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Tsvetana Paraskova

Tsvetana Paraskova

Tsvetana is a writer for the U.S.-based Divergente LLC consulting firm with over a decade of experience writing for news outlets such as iNVEZZ and…

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Permian Boosts Texas Oil Reserves, But Total U.S. Reserves Flat

Oil barrels

The fast-paced development of the Permian basin led to Texas showing the largest net increase in proved reserves of crude oil and lease condensate of all U.S. states between 2015 and 2016, although the total U.S. crude oil reserves at end-2016 were virtually the same as at end-2015, the EIA said on Thursday.

Mostly thanks to the development in the Permian, Texas added 941 million barrels of proved crude oil and lease condensate reserves in 2016, the EIA said in its U.S. Crude Oil and Natural Gas Proved Reserves report released this week. Most reserves additions in Texas, in the form of field extensions, were made in the Spraberry Trend Area and Wolfcamp shale play in West Texas.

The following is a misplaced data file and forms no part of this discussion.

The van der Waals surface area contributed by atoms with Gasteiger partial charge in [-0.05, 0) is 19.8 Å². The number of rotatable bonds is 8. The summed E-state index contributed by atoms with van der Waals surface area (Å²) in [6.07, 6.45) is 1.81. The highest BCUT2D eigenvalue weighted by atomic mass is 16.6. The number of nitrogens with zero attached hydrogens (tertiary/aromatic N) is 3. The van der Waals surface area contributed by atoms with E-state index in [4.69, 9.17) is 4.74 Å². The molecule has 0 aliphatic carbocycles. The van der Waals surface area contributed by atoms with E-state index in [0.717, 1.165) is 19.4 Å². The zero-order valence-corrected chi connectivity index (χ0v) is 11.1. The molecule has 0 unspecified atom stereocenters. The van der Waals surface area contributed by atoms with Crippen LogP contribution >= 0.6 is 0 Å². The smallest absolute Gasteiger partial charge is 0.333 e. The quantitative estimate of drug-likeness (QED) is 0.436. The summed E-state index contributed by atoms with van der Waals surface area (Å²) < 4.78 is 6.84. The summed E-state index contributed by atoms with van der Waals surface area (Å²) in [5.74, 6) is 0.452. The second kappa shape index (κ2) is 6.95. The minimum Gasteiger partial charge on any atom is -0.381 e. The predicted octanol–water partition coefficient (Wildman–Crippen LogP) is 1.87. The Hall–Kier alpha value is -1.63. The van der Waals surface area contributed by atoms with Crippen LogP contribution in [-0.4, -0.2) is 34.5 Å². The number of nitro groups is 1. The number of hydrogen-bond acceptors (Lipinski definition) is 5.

Total U.S. proved reserves remained at 35.2 billion barrels, a net decline of just 17 million barrels from end-2015. In the onshore Lower 48 states, proved reserves for crude oil and lease condensate rose by 3 percent, or by 846 million barrels. Those gains in the Lower 48 states were offset by a total drop of 865 million barrels in proved reserves in Alaska and the Federal Offshore, where development costs are higher.

After Texas, the state with the second-largest net increase in proved reserves of crude oil was Oklahoma, thanks to the SCOOP and STACK plays.

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The largest net declines in proved oil reserves were in Alaska, California, the Federal Offshore Pacific, and the Federal Offshore Gulf of Mexico, according to the EIA.

While total U.S. crude oil reserves were basically unchanged, total natural gas proved reserves rose by 5 percent to 341.1 trillion cubic feet (Tcf), with Pennsylvania leading with the largest net increase thanks to the Marcellus play, followed by Oklahoma and Ohio.

The U.S. crude oil reserves may be unchanged, but its crude oil production is booming, and earlier this week the International Energy Agency (IEA) said in its latest Oil Market Report that U.S. production growth is leading non-OPEC supply growth that could outpace demand growth.

“The main factor,” the IEA said, “is US oil production. In just three months to November, crude output increased by a colossal 846 kb/d, and will soon overtake that of Saudi Arabia. By the end of this year, it might also overtake Russia to become the global leader.”

By Tsvetana Paraskova for Oilprice.com

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